Budget Summary: WIC Program
By Karuva Kaseke | August 10, 2023
The Special Supplemental Nutrition Program for Women, Infants, and Children (WIC) is a federal grant program administered by state agencies to provide supplemental nutrition-rich foods and nutrition education, including breastfeeding promotion and support and referrals to health care and social services, to low-income, nutritionally at-risk women, infants, and children up to 5 years old. WIC was created in 1972 as a two-year pilot program before becoming permanent in 1975 under the Child Nutrition Act.
WIC food and services are primarily funded by the federal government through the U.S. Department of Agriculture’s Food and Nutrition Service (USDA-FNS). Some states supplement their programs with their own funding, but WIC statutes do not require matching funds. Federal funding to states is based on allocation formulas designed to provide enough funds to service all eligible participants. However, WIC is not an entitlement program – it can only serve as many people as it has funding available. Funding is set each year through the annual federal appropriations process.
The USDA provides quarterly allocations with specified amounts for Food grants (specifically for food spending) and Nutrition Services and Administration (NSA) grants (for all other WIC services – nutrition education, breastfeeding promotion and support, client services, and program management). The funding formula considers how many participants a state serves, the size of the state, state salary levels, the number of WIC-eligible persons in the state, and how much Food and NSA funding a state received in the prior year.
The Kansas Department of Health and Environment and local health departments administer WIC at the state level. Participants receive benefits, which can only be used to purchase WIC-approved foods, on electronic benefit transfer cards that function like PIN-protected debit cards.
The dollar amount each family receives monthly is based on the WIC food package created for the age and number of pregnant and postpartum parents and infants and children in the household. Families also receive vouchers that can only be used to purchase fresh produce, ranging from $8 to $11 per month.
WIC dollars spent at food retailers also support the Kansas economy, bringing in an average of $19.5 million a year and close to $100 million from 2018 to 2022. For more than a decade, WIC participation has been steadily declining, even during years when the number of eligible Kansans has increased.
Common barriers to WIC participation for eligible families include:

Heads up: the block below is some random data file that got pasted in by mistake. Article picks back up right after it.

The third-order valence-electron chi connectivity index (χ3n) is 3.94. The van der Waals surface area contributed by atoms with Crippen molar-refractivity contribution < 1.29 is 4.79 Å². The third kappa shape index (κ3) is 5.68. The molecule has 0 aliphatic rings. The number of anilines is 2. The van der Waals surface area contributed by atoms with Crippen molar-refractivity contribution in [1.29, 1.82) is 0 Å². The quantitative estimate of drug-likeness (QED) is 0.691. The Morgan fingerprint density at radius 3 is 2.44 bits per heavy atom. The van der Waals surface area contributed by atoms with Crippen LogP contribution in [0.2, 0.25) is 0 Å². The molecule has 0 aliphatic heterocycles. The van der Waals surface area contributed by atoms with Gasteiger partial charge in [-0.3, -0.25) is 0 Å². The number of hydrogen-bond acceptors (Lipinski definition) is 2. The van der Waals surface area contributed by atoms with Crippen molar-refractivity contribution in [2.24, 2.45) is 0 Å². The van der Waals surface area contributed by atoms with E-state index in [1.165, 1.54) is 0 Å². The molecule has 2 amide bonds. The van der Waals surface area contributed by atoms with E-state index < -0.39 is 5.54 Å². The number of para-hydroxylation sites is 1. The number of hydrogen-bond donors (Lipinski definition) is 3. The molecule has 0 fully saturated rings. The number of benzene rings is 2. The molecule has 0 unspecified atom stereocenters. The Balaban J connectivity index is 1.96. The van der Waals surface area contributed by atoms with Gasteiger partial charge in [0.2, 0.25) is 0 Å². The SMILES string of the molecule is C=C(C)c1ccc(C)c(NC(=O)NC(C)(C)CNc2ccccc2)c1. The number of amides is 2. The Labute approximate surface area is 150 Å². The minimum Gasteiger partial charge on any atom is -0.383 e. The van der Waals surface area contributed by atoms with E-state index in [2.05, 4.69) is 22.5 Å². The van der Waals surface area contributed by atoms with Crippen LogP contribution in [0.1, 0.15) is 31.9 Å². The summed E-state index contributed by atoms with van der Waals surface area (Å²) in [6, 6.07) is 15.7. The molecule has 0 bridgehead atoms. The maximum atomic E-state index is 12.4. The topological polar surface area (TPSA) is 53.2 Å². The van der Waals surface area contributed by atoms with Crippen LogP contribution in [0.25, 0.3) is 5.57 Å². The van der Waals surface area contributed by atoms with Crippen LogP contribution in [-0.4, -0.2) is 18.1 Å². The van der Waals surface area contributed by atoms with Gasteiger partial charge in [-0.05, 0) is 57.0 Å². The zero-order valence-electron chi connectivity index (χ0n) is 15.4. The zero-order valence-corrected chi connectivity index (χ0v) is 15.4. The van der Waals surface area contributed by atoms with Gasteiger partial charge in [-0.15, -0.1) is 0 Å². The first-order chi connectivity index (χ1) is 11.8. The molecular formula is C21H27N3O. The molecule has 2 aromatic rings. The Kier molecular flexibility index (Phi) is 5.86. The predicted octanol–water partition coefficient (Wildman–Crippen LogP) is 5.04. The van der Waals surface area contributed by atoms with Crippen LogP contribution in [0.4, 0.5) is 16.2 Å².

- Lack of information regarding eligibility;
- Unmet language and translation needs;
- Lack of transportation; and
- Negative customer service experiences.
The WIC coverage rate – which is the percent of the eligible population participating in the program – is higher in Kansas than neighboring Missouri but lower than Colorado, Oklahoma, and Nebraska.
The data shows that since 2016, less than half of the families who qualify for the program are not receiving the services they need.
Extensive research shows that WIC contributes to positive developmental and health outcomes for low-income pregnant, postpartum, and breastfeeding individuals and young children. In particular, WIC participation is associated with:
- Healthier births. Prenatal WIC participation helps pregnant individuals give birth to healthier infants and helps lower infant mortality rates.
- More nutritious diets. WIC has helped reduce the prevalence of anemia, and strong evidence suggests that WIC participation increases infants’ and children’s intakes of essential vitamins and minerals and improves infant feeding practices.
- Stronger connections to preventive health care. Children in families with low incomes participating in WIC are just as likely to be immunized as those from better off families and are more likely to receive preventive medical care than other children in low-income families.
- Improved educational prospects. Children whose mothers participated in WIC while pregnant scored higher on assessments of mental development at age 2 than similar children whose mothers did not participate. These children have also been found to perform better on reading assessments later in school.
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